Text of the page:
It is thus clear that if an employer terminates labour relations with employees on the ground of “major changes in objective circumstances”, two major premises must be satisfied: (1) the termination of the labour relation is a major change in objective circumstances; (2) the employer has negotiated with the employee but failed to reach an agreement on the change.

In this case, the plaintiff provided evidence to prove that the termination of the labour relation was based on an objective condition, but did not provide any evidence to prove that a negotiation had been held with the defendant but failed to reach an agreement. Therefore, the court decided that the plaintiff’s termination of the labour relation was illegal, and the plaintiff needed to pay compensation to the defendant. Therefore, enterprises need to prepare evidence by focusing on specific elements when dealing with labour relations.

Examining Evidence

This step is to examine all relevant evidence available to the company according to the facts investigated, such as, relevant cooperation agreements signed between the company and external third parties, labour contracts signed by the company and its employees, records of communication about transferring positions between the company and its employees, termination of labour relations, etc. In this case, the plaintiff also claimed to communicate with the defendant on 10, 17 and 22 September 2015, but failed to reach an agreement.

However, the plaintiff actually failed to provide evidence of negotiations on 10 and 22 September with the defendant and the sound recording on 17 September was not comprehensive. The result of the final judgment shows that insufficiency of evidence is the main reason for losing the lawsuit.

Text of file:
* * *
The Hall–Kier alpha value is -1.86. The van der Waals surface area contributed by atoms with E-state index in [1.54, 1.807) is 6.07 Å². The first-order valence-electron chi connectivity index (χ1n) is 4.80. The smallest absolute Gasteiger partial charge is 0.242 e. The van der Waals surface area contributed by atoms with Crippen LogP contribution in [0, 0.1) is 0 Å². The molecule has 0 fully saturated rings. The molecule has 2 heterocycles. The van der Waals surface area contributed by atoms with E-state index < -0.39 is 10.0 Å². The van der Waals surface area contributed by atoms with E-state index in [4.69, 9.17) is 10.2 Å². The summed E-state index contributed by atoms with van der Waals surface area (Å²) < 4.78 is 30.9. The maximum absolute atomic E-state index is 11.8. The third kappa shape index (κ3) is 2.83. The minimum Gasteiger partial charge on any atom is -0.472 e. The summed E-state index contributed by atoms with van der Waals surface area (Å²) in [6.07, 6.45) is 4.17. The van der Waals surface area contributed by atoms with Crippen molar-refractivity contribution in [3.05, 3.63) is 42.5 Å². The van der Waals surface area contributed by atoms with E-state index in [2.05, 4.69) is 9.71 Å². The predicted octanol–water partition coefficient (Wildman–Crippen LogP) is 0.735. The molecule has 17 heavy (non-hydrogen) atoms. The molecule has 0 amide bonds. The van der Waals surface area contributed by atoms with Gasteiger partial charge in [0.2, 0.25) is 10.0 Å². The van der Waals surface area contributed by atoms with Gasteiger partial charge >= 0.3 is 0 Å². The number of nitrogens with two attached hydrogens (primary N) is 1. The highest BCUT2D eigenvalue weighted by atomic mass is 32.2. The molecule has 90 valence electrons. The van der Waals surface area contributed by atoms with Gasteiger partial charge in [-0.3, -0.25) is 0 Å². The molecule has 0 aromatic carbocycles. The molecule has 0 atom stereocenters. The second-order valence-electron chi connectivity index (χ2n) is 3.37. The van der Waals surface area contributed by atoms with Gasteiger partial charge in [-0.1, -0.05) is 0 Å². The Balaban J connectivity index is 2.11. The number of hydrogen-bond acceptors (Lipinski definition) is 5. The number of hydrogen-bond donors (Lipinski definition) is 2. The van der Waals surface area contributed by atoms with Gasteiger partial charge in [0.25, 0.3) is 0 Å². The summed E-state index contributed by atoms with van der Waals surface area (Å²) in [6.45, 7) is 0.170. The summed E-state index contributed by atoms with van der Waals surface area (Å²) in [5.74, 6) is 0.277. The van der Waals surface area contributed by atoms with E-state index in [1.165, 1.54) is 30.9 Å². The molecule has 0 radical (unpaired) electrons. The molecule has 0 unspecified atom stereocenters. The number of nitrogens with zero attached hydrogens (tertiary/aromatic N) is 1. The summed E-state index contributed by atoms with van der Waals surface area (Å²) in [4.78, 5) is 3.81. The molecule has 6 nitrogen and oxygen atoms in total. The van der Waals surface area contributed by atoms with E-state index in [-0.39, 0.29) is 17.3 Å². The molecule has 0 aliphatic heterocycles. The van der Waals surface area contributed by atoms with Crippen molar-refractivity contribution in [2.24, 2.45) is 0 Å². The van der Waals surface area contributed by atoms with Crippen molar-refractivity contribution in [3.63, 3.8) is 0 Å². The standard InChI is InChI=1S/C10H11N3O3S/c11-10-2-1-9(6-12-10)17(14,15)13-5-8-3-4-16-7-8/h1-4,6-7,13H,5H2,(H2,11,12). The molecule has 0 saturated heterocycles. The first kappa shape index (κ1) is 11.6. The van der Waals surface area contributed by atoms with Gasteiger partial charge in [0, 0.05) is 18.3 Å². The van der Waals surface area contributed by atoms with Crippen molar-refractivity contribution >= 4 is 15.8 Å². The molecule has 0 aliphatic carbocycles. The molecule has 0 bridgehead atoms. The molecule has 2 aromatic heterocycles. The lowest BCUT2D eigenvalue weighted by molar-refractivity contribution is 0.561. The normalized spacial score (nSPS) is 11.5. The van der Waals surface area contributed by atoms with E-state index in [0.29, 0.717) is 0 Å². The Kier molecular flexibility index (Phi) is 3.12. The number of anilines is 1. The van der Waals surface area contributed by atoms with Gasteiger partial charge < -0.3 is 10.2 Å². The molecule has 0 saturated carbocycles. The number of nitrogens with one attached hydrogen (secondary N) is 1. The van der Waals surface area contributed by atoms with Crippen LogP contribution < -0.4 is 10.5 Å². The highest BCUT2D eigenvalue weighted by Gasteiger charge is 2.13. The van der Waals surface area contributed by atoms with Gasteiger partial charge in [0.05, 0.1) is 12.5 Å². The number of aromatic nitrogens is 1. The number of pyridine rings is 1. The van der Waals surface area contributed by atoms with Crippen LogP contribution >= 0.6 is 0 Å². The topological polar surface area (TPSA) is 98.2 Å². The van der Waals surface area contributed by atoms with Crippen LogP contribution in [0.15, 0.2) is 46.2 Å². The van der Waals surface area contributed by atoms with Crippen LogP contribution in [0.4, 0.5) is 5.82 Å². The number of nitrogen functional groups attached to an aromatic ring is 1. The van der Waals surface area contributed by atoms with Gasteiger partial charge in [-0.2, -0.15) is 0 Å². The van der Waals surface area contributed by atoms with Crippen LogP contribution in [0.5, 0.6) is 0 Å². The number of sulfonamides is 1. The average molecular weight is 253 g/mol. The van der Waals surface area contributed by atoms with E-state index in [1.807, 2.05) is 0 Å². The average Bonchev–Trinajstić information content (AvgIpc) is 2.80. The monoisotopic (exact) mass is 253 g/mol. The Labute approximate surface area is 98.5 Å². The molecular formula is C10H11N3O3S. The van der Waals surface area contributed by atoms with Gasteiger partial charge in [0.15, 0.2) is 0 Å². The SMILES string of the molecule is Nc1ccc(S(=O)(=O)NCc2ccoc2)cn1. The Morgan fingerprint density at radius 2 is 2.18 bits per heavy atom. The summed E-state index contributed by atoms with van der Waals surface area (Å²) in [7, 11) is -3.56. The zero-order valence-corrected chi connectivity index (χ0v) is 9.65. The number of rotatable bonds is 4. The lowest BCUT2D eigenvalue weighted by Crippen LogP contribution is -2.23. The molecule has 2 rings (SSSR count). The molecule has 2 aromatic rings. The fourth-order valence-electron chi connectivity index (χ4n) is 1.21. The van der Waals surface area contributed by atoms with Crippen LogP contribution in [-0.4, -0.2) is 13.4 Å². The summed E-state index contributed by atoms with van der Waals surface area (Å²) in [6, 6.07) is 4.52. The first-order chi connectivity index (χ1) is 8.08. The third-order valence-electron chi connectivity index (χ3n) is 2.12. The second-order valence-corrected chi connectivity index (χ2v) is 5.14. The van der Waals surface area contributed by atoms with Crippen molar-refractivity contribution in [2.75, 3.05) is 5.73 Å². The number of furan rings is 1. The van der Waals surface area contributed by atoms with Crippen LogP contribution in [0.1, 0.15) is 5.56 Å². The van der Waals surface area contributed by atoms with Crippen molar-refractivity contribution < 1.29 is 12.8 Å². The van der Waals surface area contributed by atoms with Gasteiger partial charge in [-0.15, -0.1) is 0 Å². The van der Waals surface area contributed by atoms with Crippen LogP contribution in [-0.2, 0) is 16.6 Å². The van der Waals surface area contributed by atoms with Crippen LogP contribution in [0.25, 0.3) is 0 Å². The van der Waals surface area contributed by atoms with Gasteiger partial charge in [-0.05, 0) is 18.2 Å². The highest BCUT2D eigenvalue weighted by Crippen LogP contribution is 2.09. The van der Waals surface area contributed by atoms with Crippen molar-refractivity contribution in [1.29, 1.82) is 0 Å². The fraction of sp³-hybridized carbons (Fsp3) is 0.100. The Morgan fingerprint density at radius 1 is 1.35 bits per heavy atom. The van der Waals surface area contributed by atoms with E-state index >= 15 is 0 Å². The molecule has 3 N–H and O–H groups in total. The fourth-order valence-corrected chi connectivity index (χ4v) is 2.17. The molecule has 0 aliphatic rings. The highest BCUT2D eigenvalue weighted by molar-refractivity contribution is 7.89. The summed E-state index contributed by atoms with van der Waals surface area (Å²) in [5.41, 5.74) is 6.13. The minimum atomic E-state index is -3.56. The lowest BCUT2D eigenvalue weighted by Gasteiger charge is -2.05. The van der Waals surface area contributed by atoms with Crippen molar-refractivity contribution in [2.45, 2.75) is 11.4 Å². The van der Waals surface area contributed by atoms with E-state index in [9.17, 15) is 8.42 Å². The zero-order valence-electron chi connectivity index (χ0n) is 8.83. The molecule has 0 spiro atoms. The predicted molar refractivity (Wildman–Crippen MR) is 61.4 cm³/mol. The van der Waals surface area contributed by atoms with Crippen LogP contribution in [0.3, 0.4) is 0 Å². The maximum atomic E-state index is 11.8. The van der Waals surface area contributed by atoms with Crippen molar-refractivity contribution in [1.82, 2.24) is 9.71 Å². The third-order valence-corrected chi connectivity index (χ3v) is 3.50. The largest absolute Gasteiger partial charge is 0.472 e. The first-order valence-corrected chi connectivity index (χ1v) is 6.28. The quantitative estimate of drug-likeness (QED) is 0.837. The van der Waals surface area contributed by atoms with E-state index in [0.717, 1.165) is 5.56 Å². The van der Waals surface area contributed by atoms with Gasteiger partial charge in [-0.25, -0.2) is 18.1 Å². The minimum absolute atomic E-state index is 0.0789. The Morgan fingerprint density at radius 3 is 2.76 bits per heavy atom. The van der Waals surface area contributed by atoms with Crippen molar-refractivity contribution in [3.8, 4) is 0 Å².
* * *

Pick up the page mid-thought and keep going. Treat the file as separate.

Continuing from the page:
Assessing risks

This step is to assess whether the facts on which the company’s decision to terminate the labour relations are based are clear, and whether the evidence is sufficient according to the investigated facts, the legal provisions to be referred to and the evidence organized according to the legal provisions, so as to fully judge whether the company’s termination procedure is legal and reasonable. If there are certain risks in the termination of labour relations, the enterprise needs to fully assess the possible costs, including the average pre-tax salaries and service years of employees.

Taking actions

In this step, the enterprise confirms the final action plan based on the results of risk assessment. The action plan may be to immediately make a decision to terminate the labour relation, or reach a settlement agreement with employees, or change the management mode, suspend the decision of termination, etc.

As local governments of various regions require enterprises to reasonably and prudently exercise management rights over employees through administrative means, when local enterprises exercise unilateral management rights over employees based on their business needs, matters about the personal interests of employees, such as transferring positions, reducing salaries, terminating labour relations, etc., should all be carefully assessed to ensure that there is sufficient evidence to prove that the action process and results are reasonable and legal. To sum up, enterprises can greatly reduce the legal risks caused by defects of action by referring to the five analysis steps introduced above.

Wu Kun is an associate and Zhang Yubo is a paralegal at Tiantai Law Firm

labour contract